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Congress Joins Poland and Countries Across the Globe in Mourning

April 14, 2010

This afternoon, the House unanimously passed a resolution expressing condolences to the people of Poland mourning the loss of President Lech Kaczynski, the First Lady and the 94 others who died in the tragic plane crash on Saturday. Speaker Pelosi also visited the Polish Embassy in Washington, DC today and signed the condolence book expressing her condolences to the people of Poland:

Speaker Pelosi at Polish Embassy

The Speaker’s floor remarks on the resolution:

Thank you, Madam Speaker. I thank the gentleman for yielding. I thank Mr. Delahunt and Congresswoman Ros-Lehtinen for giving us this opportunity to come to the floor to express our sympathy to the people of Poland.

Our country is blessed with many Polish Americans. It is a blessing to our country. They are mourning this loss and all Americans join them. And today, Congress officially joins in that mourning.

The United States and indeed the entire world mourn the loss of President Lech Kaczynski and the First Lady Maria Kaczynski, and all who perished in last weekend's tragic crash.

The United States stands with our friend and ally and people of Poland as they grieve the loss of their President and First Lady, the chiefs of the Army and Navy, the President of the National Bank, the Deputy Foreign Minister, and dozens of other cabinet officials and members of Parliament.

The scope of this tragedy is indescribable. The pain of the loss is unimaginable. And our thoughts and prayers rest with the families, friends, and loved ones of the victims. Their loss strikes a blow to the hearts of Polish citizens, all Polish Americans–my niece is a Polish American–and all who believe in a future of peace and prosperity for Poland and for every nation.

I would like to talk about the President. Few leaders have proven greater champions of progress and human dignity than President Kaczynski. He was a true advocate of liberty for Poland, for Poland's families, workers and citizens. His life was defined by a long struggle for freedom and by the ultimate victory of democracy and human rights.

As a leader in the Solidarity movement, he helped turn the tides of history against tyranny and oppression of communist rule. As Mayor of Warsaw and as President of Poland, he worked to make the promise of more just future a reality for the Polish nation.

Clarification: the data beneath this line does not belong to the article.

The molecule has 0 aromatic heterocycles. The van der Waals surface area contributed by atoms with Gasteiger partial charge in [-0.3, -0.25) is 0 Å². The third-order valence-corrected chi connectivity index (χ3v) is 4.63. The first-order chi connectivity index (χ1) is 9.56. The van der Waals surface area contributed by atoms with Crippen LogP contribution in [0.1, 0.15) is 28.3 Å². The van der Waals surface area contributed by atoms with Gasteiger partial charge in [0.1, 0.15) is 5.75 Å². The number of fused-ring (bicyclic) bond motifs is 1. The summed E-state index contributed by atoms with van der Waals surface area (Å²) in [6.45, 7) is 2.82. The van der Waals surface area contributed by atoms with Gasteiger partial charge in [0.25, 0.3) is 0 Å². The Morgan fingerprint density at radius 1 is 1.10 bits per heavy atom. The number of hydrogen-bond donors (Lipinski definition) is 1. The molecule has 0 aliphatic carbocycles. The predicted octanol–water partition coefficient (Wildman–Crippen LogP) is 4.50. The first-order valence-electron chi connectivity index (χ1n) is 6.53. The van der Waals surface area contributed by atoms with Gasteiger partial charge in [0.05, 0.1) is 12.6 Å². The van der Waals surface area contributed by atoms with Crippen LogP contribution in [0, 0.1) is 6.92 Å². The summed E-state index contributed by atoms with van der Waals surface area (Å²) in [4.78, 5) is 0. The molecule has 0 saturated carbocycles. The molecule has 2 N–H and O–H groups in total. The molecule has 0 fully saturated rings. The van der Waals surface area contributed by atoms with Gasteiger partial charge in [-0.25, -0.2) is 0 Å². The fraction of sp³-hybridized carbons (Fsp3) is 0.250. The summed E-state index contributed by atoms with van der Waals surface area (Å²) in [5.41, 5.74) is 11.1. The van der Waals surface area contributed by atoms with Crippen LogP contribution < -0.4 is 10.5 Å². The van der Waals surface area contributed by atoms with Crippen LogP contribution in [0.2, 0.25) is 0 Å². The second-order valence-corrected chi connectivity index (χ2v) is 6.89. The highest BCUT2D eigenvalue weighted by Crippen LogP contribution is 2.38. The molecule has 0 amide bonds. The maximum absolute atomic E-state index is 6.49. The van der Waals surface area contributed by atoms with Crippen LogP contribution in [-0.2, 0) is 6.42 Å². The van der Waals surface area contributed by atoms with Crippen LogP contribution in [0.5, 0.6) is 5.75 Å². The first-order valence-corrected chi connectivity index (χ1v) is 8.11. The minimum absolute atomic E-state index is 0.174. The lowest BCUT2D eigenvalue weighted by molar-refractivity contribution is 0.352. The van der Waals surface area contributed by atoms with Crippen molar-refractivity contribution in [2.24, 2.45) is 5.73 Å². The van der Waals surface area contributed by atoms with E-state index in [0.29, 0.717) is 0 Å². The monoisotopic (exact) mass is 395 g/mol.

Together with so many who lost their lives in the tragedy, President Kaczynski sought to rebuild Poland, to make his country safer and more secure, and to write a new chapter for future generations.

Again, as I say, we have been blessed in our country with a strong Polish American community. And I know all of them join us in this resolution which remembers the lives lost in this horrible tragedy, the President, so many Polish military and political leaders past and present, and distinguished citizens.

It recalls the life of Poland's final President in exile. He led the charge to close the doors of political oppression and open an age of democratic freedom.

This resolution honors the life of the former dock worker, whose actions ignited the Solidarity movement that changed the course of Polish history.

The resolution reminds us of the Polish American artist from Chicago, who just finished a memorial to the victims of the Katyn massacre, where his own father had perished.

The United States Congress joins Poland and countries across the globe in mourning the death of such extraordinary leaders.

In the words of this resolution, we express 'strong and continued solidarity with the people of Poland and all persons of Polish descent' and we are so blessed that the dean of our delegation and the Congress, Mr. Dingell, shares that honor, brings luster to his Polish heritage, as well as other Members of our Congress as well. The resolution offers our 'unwavering support for the Polish government as it works to overcome the loss of many key public officials.'

Let us strive to live up to their legacy of hope and a brighter future for Poland, Europe, and all of humanity.

This afternoon, I had the privilege of joining Congresswoman Marcy Kaptur and Congressman Mike Quigley, who was there before us, and other Members who have gone to the Polish Embassy to sign the book of condolences. We are very proud that in doing so, we join President Barack Obama who had earlier, a few days ago, signed that book.

And I know it is a comfort to the people of Poland, Ambassador Kupiecki, who may be with us here or shortly will join us in the gallery, who told us how the people of Poland were so pleased and comforted by the fact that President Obama would be attending the funeral in Poland on Sunday. He will bring with him all the sympathy of the American people and all of the prayers to help mourn the loss that the people have suffered.

Thank you again, Mr. Chairman and Madam Ros-Lehtinen, for giving us the opportunity to share our grief over this terrible loss.